January is National Thyroid Awareness Month

Thyroid disorders can wreak havoc on your health, but are treatable.

Thyroid disorders can wreak havoc on your health, but are treatable.

By far, the most common New Year’s resolution in America and perhaps worldwide is to lose weight. But if you’ve had trouble reaching your weight loss goals year after year, it may be something other than your will power that’s to blame. January is National Thyroid Awareness Month, and a top related issue just happens to be hypothyroidism-related weight gain.

Your thyroid is a large, ductless gland in the neck that secretes hormones responsible for regulating growth and development via your metabolism rate. Two primary thyroid disorders are hypothyroidism and hyperthyroidism, both of which can affect your overall health.

Hypothyroidism occurs when the thyroid gland fails to make enough thyroid hormones, upsetting the normal balance of chemical reactions in your body. Symptoms can take years to appear and most notably include weight gain that cannot otherwise be explained. Despite cutting calories and exercising, the pounds just keep piling on. This can further compound other symptoms including depression, fatigue, constipation, hair loss, constantly feeling cold and irregular menstrual cycles in women.

The flip side of this coin is hyperthyroidism, caused by the thyroid gland producing more thyroid hormones than the body needs. Common symptoms include otherwise unexplained weight loss, diarrhea, palpitations, feeling anxious or jittery, trouble sleeping, excessive sweating, feeling hot and, as with hypothyroidism, irregular periods in women.

“Thyroid disorders are sometimes hard to diagnose, because symptoms of over-active and under-active thyroid may be similar to those associated with aging, depression or other life changing events,” said Zeeshan S. Aziz, MD, a thyroid specialist with St. Augustine Ear, Nose & Throat. He noted that women are up to five times more likely than men to have a thyroid condition.

The good news is that multiple treatment options exist for hypothyroidism and hyperthyroidism, including anti-thyroid medication, radioactive iodine and or surgery. If you’re experiencing symptoms that you suspect may be the result of a thyroid condition, call 904-461-6060 and schedule a consultation with St. Augustine Ear, Nose & Throat today.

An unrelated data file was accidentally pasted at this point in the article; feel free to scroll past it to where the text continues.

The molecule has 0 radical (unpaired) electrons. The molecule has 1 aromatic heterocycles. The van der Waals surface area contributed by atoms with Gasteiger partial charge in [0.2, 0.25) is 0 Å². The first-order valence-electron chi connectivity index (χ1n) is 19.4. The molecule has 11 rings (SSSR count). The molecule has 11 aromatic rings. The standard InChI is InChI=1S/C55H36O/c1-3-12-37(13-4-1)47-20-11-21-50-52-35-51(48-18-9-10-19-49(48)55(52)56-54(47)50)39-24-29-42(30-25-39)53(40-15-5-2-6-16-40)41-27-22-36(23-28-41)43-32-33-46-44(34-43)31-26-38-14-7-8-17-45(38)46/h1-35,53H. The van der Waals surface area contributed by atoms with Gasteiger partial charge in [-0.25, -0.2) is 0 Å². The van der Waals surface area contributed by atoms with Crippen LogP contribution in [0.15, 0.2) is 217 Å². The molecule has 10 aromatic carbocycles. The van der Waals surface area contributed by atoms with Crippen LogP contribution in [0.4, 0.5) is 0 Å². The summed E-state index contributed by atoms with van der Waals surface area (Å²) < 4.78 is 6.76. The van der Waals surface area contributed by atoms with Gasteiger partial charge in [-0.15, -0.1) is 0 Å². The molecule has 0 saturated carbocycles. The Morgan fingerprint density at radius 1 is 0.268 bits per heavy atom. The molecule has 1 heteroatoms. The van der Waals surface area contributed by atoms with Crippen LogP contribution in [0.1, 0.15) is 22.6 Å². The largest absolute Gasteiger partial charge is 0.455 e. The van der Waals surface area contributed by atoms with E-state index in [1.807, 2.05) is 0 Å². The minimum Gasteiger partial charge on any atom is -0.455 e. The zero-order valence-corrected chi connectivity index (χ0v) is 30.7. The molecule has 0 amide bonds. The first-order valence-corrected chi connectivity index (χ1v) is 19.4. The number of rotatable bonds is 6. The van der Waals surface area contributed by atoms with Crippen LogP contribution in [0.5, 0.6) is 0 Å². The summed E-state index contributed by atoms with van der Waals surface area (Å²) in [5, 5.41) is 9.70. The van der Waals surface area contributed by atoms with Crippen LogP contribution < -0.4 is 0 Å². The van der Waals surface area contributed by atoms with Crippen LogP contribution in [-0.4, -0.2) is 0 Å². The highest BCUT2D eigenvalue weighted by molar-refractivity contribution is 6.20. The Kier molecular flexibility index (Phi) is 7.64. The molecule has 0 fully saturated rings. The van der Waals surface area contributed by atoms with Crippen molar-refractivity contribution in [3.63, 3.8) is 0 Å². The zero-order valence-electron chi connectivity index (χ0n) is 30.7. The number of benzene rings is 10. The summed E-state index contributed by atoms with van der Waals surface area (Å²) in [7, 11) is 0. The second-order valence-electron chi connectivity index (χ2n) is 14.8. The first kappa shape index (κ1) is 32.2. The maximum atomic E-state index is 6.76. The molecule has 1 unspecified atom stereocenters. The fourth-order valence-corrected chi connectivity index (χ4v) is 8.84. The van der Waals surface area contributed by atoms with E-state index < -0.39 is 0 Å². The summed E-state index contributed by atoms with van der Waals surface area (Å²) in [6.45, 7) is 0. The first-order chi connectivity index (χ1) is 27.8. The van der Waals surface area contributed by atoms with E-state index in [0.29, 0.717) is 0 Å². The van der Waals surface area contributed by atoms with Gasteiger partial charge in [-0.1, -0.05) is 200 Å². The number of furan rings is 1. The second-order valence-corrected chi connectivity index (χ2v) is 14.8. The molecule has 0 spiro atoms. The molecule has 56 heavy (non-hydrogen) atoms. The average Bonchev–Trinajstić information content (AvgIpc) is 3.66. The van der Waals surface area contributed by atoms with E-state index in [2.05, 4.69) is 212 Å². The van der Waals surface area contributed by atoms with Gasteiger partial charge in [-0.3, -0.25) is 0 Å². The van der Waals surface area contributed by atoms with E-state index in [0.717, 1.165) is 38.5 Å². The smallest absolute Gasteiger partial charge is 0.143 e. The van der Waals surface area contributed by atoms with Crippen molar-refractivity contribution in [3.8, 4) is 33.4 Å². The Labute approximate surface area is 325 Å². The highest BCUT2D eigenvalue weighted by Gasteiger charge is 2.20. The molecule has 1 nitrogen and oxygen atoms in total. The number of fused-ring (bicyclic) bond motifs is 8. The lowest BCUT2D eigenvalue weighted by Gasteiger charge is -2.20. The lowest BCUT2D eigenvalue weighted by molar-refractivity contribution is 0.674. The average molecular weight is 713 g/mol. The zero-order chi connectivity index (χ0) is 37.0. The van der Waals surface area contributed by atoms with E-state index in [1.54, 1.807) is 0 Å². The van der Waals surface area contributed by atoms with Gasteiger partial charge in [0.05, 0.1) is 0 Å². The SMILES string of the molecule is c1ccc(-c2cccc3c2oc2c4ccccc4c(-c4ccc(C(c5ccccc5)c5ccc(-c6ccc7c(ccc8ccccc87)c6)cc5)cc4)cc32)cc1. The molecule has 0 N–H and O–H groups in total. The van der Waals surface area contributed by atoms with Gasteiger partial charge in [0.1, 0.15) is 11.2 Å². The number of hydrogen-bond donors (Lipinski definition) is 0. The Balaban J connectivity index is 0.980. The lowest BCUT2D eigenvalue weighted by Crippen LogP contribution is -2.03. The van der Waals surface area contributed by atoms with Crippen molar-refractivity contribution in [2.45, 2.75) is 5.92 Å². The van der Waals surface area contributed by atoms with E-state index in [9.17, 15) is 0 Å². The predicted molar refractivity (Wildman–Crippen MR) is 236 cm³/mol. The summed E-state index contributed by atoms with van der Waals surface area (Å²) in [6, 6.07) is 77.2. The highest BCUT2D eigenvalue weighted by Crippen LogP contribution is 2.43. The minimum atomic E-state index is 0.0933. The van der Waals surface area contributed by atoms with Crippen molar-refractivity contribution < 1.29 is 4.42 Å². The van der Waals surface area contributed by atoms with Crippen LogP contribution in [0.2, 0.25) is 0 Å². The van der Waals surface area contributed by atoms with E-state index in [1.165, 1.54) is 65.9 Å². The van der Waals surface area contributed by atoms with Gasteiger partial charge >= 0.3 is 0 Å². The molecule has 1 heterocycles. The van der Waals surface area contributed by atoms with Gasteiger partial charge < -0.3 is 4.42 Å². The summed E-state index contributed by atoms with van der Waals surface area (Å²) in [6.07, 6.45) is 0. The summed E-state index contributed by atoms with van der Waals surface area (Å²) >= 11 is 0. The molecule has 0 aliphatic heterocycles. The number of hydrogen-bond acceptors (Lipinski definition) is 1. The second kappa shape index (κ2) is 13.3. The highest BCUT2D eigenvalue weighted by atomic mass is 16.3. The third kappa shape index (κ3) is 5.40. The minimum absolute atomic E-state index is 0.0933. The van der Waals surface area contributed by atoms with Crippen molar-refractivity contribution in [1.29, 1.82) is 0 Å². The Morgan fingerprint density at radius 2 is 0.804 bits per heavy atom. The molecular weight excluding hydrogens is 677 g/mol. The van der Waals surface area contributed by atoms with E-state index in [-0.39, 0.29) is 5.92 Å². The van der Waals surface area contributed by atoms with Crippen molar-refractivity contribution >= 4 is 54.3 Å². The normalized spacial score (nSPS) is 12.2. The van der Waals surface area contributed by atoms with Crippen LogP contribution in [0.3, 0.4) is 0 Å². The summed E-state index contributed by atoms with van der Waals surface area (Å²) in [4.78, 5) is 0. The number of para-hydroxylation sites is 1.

Symptoms of Hyperthyroidism & Hypothyroidism

If you've experienced unexplained weight gain, your thyroid could be to blame.

If you’ve experienced unexplained weight gain, your thyroid could be to blame.

Known as the “great regulator of mind and body,” the thyroid is a butterfly-shaped gland that produces hormones credited with controlling metabolism, the system that helps the body use energy. But when your thyroid goes into overdrive, producing too little or too much hormone, it can wreak havoc on your body and health.

When your thyroid gland produces too much hormone, it’s called hyperthyroidism, while a low level of the same hormone is referred to as hypothyroidism. Symptoms of each include…


  • Unexplained weight loss
  • Swelling in the neck
  • Sped-up heart rate
  • Feelings of anxiety, irritability, restlessness or trouble sleeping
  • Excessive sweating or an aversion to heat
  • Muscle weakness or trembling hands
  • Vision problems
  • Diarrhea
  • Irregular menstrual periods


  • Unexplained weight gain
  • Fatigue or feelings of depression
  • Feeling cold
  • Dry skin and brittle nails
  • Numbness or tingling in the hands
  • Constipation
  • Abnormal menstrual periods

Additionally, hair loss or swelling in the neck can be caused by either hyperthyroidism or hypothyroidism. Both issues tend to affect women more than men, and hypothyroidism is particularly common among women over 60. Other risk factors include a family history or personal history of either issue, or any autoimmune disease.

If you’re experiencing symptoms of either hyperthyroidism or hypothyroidism, treatment is critical. Contact St. Augustine Ear, Nose and Throat at 904-461-6060 to schedule an appointment with our Thyroid Specialist, Dr. Zeeshan Aziz.